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Chapter 5. Principles of Chemical Reactivity. Basic Principles. Thermodynamics: The science of heat and work Energy: the capacity to do work -chemical, mechanical, thermal, electrical, radiant, sound, nuclear -affects matter by raising its temperature, eventually causing a state change

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Chapter 5

Chapter 5

Principles of Chemical Reactivity


Basic principles
Basic Principles

Thermodynamics:The science of heat and work

Energy: the capacity to do work

-chemical, mechanical, thermal, electrical, radiant, sound, nuclear

-affects matter by raising its temperature, eventually causing a state change

-All physical changes and chemical changes involve energy

Potential Energy:

energy that results from an object’s position

-gravitational, chemical, electrostatic

Kinetic Energy:

energy of motion


Basic principles1
Basic Principles

Law of Energy Conservation:

Energy can neither be created nor destroyed

-a.k.a. The first law of thermodynamics

-The total energy of the universe is constant

Temperature vs. Heat:

  • Temperature is the measure of an object’s heat energy

  • Heat ≠ temperature


The measurement of heat
The Measurement of Heat

Thermal Energy

depends on temperature and the amount (mass or volume) of the object

-More thermal energy a substances has the greater the motion its atoms/molecules have

-Total thermal energy of an object is the sum of the individual energies of all atoms/molecules/ions that make up that object

SI unit: Joule (J)

1 calorie = 4.184 J

English unit = BTU


Converting calories to joules
Converting Calories to Joules

Convert 60.1 cal to joules


Basic Principles

System: object or collection of objects being studied

  • In lab, the system is the chemicals inside the beaker

    Surroundings: everything outside of the system that can exchange energy with the system

  • The surroundings are outside the beaker

    Universe: system plus surroundings

    Exothermic:heat transferred from the system to the surroundings

    Endothermic: heat transferred from the surroundings to the system


Specific heat capacity c

J

g.K

Specific Heat Capacity (C)

amount of heat required to raise the temperature of 1gram of a substance by 1 kelvin

SI Units: Specific heat capacity = J /g.K

Specific heat of water = 4.184


Heat transfer
Heat Transfer

Heat transfer equation

used to calculate amounts of heat (q) in a substance

K

J

J

g.K

g

q1 + q2 + q3 … = 0 or qsystem + qsurroundings = 0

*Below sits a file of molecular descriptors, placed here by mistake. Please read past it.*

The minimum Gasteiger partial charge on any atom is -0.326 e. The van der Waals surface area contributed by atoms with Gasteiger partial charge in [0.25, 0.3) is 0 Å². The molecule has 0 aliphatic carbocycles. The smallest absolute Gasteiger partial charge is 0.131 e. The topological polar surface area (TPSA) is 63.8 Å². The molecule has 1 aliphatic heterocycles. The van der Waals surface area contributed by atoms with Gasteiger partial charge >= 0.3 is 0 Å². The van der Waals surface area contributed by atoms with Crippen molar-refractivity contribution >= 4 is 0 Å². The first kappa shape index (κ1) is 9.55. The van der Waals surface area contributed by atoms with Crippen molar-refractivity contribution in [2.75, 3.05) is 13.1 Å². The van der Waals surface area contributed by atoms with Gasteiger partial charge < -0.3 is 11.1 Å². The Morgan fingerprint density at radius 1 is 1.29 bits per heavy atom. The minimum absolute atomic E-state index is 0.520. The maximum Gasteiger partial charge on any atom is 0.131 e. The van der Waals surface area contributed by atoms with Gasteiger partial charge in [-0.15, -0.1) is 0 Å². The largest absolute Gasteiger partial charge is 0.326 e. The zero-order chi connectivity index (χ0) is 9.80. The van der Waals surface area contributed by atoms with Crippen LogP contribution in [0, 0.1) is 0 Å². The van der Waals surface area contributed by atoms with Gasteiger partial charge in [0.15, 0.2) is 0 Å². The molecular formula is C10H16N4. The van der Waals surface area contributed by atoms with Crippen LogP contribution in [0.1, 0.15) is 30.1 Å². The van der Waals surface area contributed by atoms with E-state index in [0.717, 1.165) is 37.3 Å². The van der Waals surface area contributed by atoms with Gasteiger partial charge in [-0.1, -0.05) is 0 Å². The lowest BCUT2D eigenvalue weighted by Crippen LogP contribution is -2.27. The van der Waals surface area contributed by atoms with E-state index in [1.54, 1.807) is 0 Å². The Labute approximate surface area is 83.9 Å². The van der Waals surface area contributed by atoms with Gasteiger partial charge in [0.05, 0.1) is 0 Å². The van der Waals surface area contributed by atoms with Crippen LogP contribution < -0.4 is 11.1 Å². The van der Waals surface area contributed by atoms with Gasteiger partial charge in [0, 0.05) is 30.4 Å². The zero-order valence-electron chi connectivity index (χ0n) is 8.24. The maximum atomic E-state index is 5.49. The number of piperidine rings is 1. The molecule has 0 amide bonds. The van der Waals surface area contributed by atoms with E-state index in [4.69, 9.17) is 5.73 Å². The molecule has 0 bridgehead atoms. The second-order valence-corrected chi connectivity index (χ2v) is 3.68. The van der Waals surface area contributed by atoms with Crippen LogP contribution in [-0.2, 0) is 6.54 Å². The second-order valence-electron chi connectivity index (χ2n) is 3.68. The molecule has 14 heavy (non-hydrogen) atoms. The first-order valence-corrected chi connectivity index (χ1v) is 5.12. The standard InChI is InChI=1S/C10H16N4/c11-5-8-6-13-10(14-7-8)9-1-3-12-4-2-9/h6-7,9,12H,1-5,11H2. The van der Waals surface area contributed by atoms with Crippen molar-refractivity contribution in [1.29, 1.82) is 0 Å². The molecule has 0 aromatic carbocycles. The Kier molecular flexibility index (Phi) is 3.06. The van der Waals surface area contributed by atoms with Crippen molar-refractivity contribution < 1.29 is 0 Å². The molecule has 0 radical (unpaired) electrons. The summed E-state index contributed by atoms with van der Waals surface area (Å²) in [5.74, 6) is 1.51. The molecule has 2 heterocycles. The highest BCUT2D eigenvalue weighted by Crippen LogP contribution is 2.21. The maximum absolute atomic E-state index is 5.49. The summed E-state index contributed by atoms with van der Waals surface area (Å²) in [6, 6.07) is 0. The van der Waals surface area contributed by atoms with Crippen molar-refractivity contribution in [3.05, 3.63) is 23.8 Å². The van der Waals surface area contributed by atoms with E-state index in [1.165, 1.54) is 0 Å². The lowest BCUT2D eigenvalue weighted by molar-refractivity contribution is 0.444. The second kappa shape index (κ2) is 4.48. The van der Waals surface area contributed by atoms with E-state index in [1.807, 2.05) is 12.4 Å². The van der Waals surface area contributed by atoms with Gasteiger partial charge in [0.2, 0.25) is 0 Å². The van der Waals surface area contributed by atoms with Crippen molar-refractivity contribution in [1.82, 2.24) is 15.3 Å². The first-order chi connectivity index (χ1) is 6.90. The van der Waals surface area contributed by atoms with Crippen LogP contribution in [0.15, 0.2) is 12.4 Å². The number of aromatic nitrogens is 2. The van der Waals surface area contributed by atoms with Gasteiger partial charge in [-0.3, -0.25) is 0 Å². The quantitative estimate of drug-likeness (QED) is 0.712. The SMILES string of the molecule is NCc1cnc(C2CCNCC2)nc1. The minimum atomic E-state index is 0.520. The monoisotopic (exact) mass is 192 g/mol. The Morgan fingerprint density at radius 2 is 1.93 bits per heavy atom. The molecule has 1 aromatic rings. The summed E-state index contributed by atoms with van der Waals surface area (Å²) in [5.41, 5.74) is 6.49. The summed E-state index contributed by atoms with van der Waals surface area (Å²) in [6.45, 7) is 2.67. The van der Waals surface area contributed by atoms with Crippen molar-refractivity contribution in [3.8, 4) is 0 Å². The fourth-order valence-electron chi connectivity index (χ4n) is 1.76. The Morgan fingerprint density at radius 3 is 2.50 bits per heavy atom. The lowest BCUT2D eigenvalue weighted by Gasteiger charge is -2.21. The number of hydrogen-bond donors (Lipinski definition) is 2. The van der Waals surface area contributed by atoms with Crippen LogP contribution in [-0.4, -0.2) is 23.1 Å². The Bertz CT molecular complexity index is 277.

Heat transfer1
Heat Transfer

Calculate the amount of heat to raise the temperature of 200 g of water from 10.0 oC to 55.0 oC


Heat transfer2
Heat Transfer

Calculate the amount of heat energy (in joules) needed to raise the temperature of 7.40 g of water from 29.0°C to 46.0°C


Heat transfer3
Heat Transfer

A 1.6 g sample of metal that appears to be gold requires 5.8 J to raise the temperature from 23°C to 41°C. Is the metal pure gold?

J

g.K

Specific heat of gold is 0.13

Therefore the metal cannot be pure gold.


Changes of state
Changes of State

occurs when enough energy is put into a substance to over come molecular interactions

Solid-liquid:

molecules in a solid when heated move about vigorously enough to break solid-solid molecular interactions to become a liquid

Liquid-gas:

molecules in a liquid when heated move about more vigorously enough to break liquid-liquid molecular interactions to become a gas

Note: This happens in reverse by removing heat energy


Energy and changes of state
Energy and Changes of State

Heat of fusion:

heat needed to convert a substance from a solid to a liquid (at its melting/freezing point)

333 J/g for water

Heat of vaporization:

heat needed to convert a substance from a liquid to a gas (at its boiling/condensation point)

2256 J/g for water

Example: Calculate the amount of heat involved to convert 100.0 g of ice at -50.0°C to steam at 200.0°C.


The first law of thermodynamics
The First Law of Thermodynamics

This law can be stated as, “The combined amount of energy in the universe is constant”

Also called-The Law of Conservation of Energy:

  • Energy is neither created nor destroyed in chemical reactions and physical changes.


The first law of thermodynamics1
The First Law of Thermodynamics

There are two basic ideas for thermodynamic systems:

  • Chemical systems tend toward a state of minimum potential energy

    Some examples of this include:

    -H2O flows downhill

    -Objects fall when dropped

    Epotential = mg(h)


State function